If you are on a budget then look at the Ritchey-Chretein designs. The Orion 8" f/8 is a bargain:
Amazon.com : Orion 08267 Ritchey-Chretien 8 inch F/8 Optical Tube Assembly (White) : Camera & Photo
"The Orion 8 inch Ritchey-Chretien Astrograph is ideal for use with small CCD-chip cameras such as the Orion Star Shoot line, as well as medium-format CCD and DSLR cameras. The telescope's wide, fully illuminated flat field produces pinpoint star clarity all the way to the edge of the camera's sensor."

The only caveat I have with the Orion 8" is that I would personally upgrade the focuser to something a bit heavier duty.

The least expensive option is an Imaging Newtonian coupled with a coma corrector. I've used these before and the results are great once you properly collimate them. For medium format this may not be perfectly flat all the way to the very edge but the imaging circle is still fairly large and should yield fantastic results especially for the price.
Vixen R200SS with Coma Corrector 3 Bundle | OPT Telescopes

I hope this is information is of good use to you.

obin
12-04-2016, 07:27 AM - 1 Like   #8
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Hi,

Thanks. I used the VSD a couple of times. I am not impressed by its sharpness, although the image quality is quite uniform (uniformly mediocre) across the FF.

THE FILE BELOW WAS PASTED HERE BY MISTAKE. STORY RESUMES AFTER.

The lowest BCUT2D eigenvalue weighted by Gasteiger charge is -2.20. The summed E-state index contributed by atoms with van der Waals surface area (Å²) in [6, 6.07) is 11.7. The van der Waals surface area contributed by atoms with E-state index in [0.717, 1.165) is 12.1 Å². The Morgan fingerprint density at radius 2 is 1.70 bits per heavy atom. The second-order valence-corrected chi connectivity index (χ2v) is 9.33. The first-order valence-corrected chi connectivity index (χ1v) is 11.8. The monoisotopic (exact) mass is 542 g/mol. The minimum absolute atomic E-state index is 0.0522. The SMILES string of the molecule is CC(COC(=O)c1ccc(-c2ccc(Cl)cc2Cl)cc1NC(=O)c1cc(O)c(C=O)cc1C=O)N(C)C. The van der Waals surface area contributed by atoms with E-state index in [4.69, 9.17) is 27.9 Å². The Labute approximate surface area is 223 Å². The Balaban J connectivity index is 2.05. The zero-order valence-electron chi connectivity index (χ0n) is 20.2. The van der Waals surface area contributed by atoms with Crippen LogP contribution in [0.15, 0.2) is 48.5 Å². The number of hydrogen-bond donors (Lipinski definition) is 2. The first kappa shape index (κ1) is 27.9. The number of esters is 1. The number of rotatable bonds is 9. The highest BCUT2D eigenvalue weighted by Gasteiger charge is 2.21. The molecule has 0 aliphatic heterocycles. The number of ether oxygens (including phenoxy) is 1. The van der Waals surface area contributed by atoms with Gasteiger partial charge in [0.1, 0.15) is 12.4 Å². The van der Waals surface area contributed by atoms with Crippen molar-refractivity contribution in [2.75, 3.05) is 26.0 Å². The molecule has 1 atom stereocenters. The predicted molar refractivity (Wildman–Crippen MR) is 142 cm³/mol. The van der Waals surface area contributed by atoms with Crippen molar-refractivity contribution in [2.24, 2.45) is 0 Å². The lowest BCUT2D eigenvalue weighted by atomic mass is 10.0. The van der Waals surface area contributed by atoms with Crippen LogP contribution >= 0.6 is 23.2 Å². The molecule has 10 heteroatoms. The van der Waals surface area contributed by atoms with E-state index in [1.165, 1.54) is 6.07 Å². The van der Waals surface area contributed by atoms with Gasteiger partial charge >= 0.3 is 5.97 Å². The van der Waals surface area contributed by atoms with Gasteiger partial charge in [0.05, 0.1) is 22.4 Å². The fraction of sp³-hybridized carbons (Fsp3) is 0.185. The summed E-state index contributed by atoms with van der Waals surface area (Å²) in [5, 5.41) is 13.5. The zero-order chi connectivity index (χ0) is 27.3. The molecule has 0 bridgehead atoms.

Like what you said, I now believe it is not a good idea to use any lenses on 645z. I primarily use it on my TAK TOA150. I have its 67 flattener and 645 reducer, and both can cover 645z very well.

The cheap 8" Newtonians do not have coma correctors suitable for 645z, I am afraid. I have TAK Epsilon 180ED, and even that doesn't cover the 645z sensor. The very large flange-back distance of Pentax 645 also makes things extremely difficult. Not many correctors/flatteners in the market are design to have this much back focus.

Very unfortunately, I have to conclude that 645z is not a very good camera for astrophotography, despite the very good sensor in it. The new Fuji mirrorless MP has much shorter flange back distance, which will allow it to be put on many more telescopes. It is also possible that its lenses perform better than 645z's lenses. I am looking forward to this new system.

Cheers,
Wei-Hao

12-04-2016, 08:12 AM   #9
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QuoteOriginally posted by whwang Quote
Hi,

Thanks. I used the VSD a couple of times. I am not impressed by its sharpness, although the image quality is quite uniform (uniformly mediocre) across the FF.

Like what you said, I now believe it is not a good idea to use any lenses on 645z. I primarily use it on my TAK TOA150. I have its 67 flattener and 645 reducer, and both can cover 645z very well.

The cheap 8" Newtonians do not have coma correctors suitable for 645z, I am afraid. I have TAK Epsilon 180ED, and even that doesn't cover the 645z sensor. The very large flange-back distance of Pentax 645 also makes things extremely difficult. Not many correctors/flatteners in the market are design to have this much back focus.

Very unfortunately, I have to conclude that 645z is not a very good camera for astrophotography, despite the very good sensor in it. The new Fuji mirrorless MP has much shorter flange back distance, which will allow it to be put on many more telescopes. It is also possible that its lenses perform better than 645z's lenses. I am looking forward to this new system.